Intern Guest Blog By Johannah Ramer
If anyone reading this has been fortunate enough to experience the wonder of a mature bottomland hardwood swamp, then place yourself in a category with few other people.
Bottomland hardwoods in the Southern United States have been reduced to a small portion of what they once were for reasons anywhere from disease prevention to pine plantation development. The lands that bottomland hardwoods produce are highly fertile, making them excellent for growing any agricultural crop. There are few old growth bottomland hardwood swamps that remain relatively untouched, but places like Congaree National Park are a taste of what could be.
A large part of my role at Dogwood Alliance was to develop materials to work on valuing these bottomland hardwood systems. They hold immense ecological, social and environmental health values that are often identified as a region’s ecosystem services. Bottomland hardwoods are a forested system that is periodically flooded and therefore have a large number of unique and endangered species that exist only in these regions. These low-lying regions have great potential to prevent large-scale flooding and improve water quality through water filtration. They are also massive carbon sinks with stoarage in both the above-ground dead and living trees as well as in the soil. Bottomland hardwoods are historically undervalued, and the land is usually sold for the utilitarian values. Their qualities make bottomland hardwoods much more valuable than what any landowner could possibly get for selling them, clearing them or converting them.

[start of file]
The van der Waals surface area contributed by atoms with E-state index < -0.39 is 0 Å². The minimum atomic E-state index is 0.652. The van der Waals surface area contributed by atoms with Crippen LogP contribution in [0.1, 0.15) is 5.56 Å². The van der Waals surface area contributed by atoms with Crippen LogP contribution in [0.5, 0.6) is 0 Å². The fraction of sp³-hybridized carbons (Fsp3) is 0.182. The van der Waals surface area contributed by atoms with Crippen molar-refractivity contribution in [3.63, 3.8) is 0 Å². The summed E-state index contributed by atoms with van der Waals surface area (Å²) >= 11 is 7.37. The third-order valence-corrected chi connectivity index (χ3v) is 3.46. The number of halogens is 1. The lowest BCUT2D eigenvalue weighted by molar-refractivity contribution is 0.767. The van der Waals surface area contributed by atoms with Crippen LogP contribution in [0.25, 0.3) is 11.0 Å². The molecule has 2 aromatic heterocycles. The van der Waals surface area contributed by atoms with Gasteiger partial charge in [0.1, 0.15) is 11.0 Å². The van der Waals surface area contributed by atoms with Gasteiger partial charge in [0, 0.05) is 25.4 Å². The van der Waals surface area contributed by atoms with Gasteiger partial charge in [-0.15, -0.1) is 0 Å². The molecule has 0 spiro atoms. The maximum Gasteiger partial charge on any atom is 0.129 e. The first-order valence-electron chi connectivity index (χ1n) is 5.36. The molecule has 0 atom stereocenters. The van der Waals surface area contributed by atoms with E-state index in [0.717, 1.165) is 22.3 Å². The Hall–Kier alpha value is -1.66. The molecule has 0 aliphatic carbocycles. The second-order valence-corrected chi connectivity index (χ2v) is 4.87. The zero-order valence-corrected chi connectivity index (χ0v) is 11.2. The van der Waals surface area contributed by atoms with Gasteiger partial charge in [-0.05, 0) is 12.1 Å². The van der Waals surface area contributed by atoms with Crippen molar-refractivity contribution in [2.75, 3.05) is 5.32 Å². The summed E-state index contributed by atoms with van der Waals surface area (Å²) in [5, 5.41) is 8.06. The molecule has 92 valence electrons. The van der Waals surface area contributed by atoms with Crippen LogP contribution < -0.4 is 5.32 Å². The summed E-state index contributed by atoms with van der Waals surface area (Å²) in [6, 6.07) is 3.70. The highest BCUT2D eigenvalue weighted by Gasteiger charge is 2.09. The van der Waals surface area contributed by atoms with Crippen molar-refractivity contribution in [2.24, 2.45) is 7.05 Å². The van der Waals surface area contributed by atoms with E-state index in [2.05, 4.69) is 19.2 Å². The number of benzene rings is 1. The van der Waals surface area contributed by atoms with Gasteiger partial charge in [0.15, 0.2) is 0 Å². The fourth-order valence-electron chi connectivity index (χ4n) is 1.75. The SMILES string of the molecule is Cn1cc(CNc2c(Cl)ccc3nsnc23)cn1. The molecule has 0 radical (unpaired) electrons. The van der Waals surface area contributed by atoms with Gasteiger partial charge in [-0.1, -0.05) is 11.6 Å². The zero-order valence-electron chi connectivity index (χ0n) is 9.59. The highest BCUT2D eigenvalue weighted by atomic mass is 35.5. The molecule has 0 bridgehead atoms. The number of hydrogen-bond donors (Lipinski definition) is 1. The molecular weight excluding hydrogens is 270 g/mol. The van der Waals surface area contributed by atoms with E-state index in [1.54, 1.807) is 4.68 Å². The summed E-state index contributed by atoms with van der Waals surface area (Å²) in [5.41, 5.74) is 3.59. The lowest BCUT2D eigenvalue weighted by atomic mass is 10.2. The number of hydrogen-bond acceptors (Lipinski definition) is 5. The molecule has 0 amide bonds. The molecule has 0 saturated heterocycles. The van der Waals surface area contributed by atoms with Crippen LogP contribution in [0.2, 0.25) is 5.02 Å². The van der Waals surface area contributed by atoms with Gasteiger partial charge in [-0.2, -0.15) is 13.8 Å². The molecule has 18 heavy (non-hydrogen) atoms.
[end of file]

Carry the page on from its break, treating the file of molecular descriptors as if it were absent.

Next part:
THESE SWAMPS are more valuable left standing for the services they provide than for any short-term gains the forestry industry receives from clearing them.
Beyond material development, I was able to help generate knowledge and interest around the Our Forests Aren’t Fuel campaign through phone banking and tabling.
The sense of community in the South is its biggest strength and weapon against the industry that looks to destroy the beautiful ecology of the region every day.
It was a true honor to be able to experience this first-hand in helping with the campaign.
My experience has taught me a great deal about all of the pieces that go into making a true positive difference in the environment, and I look forward to taking this knowledge with my as I more forward in my environmental career.